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(Carl Cronan is editor of Real EstateFlorida.)

MIAMI-Finding a silver lining might have been difficult amid the doom and gloom relayed during Incisive Media’s third-annual RealShare South Florida conference Wednesday at the Hyatt Regency. Yet that didn’t prevent a few panelists from trying to present some upside to a downtrodden commercial real estate market.

Keynote speaker Mark Vitner, managing director and senior economist for Wachovia Corp., pointed out that Lee County may be among the nation’s worst housing markets because it had zero growth in single-family home construction starts this past spring. On the other hand, Vitner said, “You can’t have negative housing growth.”

Christian Lee, vice chairman of CB Richard Ellis in Miami, made the point in a later panel discussion that investment sales velocity in South Florida has slowed substantially in recent years, with cap rates rising by full percentage points. However, he predicts 2009 will be a better year because “the market will deteriorate more slowly.”

Loretta Cockrum, chairman and CEO of Miami-based Foram Group, made an important point about the prospect of two million sf of new Downtown office space set to open over the next two years, creating absorption concerns. “It’s not going to come online all at once,” she said, “so that’s good news.”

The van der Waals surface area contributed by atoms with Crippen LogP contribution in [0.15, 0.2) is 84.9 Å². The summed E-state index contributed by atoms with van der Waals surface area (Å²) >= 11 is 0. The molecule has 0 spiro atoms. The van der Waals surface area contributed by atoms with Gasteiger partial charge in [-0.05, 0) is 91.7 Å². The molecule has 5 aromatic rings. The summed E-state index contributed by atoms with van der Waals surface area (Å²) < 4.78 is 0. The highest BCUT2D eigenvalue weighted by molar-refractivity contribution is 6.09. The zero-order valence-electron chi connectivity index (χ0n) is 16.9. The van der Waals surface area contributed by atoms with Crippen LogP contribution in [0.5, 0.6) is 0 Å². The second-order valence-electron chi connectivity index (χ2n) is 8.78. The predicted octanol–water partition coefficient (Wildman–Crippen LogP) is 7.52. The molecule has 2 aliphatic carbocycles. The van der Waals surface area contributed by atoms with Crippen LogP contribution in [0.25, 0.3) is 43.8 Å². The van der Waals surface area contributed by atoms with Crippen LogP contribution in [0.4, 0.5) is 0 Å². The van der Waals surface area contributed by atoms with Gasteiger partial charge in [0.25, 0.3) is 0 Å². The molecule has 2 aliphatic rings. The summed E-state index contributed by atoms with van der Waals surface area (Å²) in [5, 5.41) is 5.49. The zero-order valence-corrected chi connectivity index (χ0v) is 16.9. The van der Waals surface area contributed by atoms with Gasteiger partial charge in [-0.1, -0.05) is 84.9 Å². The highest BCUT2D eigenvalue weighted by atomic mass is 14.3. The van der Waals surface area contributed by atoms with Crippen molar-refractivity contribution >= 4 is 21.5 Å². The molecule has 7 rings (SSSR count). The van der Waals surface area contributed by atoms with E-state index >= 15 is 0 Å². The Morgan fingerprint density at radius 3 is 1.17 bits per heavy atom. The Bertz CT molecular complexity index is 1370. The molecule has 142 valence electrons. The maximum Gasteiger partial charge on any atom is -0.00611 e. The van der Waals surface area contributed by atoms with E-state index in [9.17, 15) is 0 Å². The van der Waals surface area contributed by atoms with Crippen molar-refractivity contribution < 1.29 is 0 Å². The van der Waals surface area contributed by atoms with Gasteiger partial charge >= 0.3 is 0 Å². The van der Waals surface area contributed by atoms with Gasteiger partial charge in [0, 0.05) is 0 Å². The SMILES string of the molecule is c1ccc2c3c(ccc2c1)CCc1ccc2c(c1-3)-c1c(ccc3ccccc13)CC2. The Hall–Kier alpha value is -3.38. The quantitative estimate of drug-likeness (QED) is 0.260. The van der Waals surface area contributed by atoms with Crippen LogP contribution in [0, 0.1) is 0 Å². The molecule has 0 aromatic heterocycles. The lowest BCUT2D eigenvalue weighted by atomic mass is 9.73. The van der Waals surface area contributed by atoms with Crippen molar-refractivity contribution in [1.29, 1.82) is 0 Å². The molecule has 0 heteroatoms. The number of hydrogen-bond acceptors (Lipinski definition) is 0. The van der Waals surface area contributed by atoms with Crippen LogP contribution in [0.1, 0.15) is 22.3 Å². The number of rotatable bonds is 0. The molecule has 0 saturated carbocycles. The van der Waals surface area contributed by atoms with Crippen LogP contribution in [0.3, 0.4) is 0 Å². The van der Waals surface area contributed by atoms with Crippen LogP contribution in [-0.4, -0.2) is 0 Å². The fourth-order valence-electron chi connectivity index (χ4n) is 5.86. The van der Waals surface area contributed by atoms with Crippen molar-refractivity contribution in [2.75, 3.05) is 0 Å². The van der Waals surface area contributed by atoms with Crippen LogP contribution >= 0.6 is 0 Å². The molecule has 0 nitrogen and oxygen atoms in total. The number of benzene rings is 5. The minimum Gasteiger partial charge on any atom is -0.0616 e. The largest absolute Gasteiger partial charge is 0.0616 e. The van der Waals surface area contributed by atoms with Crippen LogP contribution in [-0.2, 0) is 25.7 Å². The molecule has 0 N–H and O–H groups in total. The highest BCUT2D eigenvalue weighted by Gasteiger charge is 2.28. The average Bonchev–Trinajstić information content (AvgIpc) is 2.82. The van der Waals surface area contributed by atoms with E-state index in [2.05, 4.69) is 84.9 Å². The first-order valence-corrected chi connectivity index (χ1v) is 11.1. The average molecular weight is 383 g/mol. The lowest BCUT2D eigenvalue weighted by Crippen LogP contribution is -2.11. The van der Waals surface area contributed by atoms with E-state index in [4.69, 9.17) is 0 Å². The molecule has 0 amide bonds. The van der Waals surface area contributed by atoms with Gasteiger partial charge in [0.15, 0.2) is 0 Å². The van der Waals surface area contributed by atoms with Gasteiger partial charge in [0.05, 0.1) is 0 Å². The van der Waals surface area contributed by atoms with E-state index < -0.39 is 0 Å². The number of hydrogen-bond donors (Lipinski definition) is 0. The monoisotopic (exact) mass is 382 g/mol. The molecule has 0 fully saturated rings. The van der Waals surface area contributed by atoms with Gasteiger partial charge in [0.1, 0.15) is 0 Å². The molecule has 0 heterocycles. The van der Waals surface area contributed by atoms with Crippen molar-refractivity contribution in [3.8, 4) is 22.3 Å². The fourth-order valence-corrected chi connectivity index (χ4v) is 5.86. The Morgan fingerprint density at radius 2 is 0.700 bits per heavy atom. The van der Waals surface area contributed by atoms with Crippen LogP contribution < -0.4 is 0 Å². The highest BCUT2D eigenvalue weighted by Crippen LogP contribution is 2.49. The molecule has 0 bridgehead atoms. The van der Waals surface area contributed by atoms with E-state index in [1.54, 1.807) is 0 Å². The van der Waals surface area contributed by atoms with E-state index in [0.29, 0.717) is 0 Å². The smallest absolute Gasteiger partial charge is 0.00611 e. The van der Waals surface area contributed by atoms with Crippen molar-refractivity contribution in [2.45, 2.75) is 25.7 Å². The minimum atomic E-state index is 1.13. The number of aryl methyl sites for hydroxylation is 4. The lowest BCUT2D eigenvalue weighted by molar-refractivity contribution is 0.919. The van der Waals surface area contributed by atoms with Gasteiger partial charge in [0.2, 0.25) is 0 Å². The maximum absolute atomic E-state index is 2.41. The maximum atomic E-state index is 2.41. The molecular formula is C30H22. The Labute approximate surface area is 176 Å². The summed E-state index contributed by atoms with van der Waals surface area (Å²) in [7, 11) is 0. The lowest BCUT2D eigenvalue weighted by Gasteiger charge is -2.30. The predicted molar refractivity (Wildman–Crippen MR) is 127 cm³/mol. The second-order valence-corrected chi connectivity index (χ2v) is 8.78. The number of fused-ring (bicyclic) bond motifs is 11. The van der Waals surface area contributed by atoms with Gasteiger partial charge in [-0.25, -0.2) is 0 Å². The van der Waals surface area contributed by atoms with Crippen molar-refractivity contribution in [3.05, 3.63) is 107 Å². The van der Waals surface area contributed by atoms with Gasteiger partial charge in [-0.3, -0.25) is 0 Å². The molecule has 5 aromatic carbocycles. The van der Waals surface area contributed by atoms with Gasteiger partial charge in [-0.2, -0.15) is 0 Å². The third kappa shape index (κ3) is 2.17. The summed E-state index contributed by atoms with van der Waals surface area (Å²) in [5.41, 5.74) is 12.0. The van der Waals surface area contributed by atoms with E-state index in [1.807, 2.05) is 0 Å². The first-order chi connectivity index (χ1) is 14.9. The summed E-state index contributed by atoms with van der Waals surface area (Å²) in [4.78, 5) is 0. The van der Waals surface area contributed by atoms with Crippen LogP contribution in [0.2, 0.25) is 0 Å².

O CANADA! AND IRELAND, AND GERMANY…: While American commercial real estate investors are either going to the sidelines or demanding deep discounts lately, offshore funds are scouting opportunities throughout South Florida. Besides the advantage of stronger currency than the US dollar, experts say they have more patience for a turnaround.

“Europeans and Canadians have longer time horizons to make things work,” observed Jack McCabe, CEO and managing partner of McCabe Research & Consulting LLC in Deerfield Beach. He says foreign investors are currently targeting Florida, Nevada and California for potential property buys.

In a later panel discussion, Howard Taft, managing director of Miami-based Cohen Financial, said his firm is dealing lately with banks from Ireland, Italy and Germany, in addition to Canada. “There are a lot of foreign banks coming in to fill the void,” Taft said, noting that sponsorship has supplanted location as the primary factor in commercial deals.

DIGGING FOR DIRT IN DADE: Industrial developers challenged the perception that projects are moving northward to Broward and Palm Beach Counties because there is no more land availability in Miami-Dade County. Jose Juncadella, principal of Coral Gables-based Fairchild Partners, identified at least 200 acres now going through concurrency, mostly near Interstate 75 and Florida’s Parkway.

Malcolm Butters, president of Butters Construction & Development of Coconut Creek, added that numerous land positions rezoned over the past several years are now changing again. “Every time you think there’s no more land, somebody takes something that wasn’t industrial and makes it industrial,” he says.

NANNIES ON WALL STREET: Charles Foschini, vice chairman of South Florida markets with CBRE/Melody, presented an interesting analogy during a panel discussion on debt and equity markets, paralleling Wall Street brokerages with adolescents in the wake of this week’s Lehman Bros. collapse. He contended that government supervision of financial markets is needed much the same as nannies are required to get children to behave.

“We live in a great country with a free-market society,” Foschini told the audience in the day’s final session. “It’s when we don’t have regulation that things get silly.”

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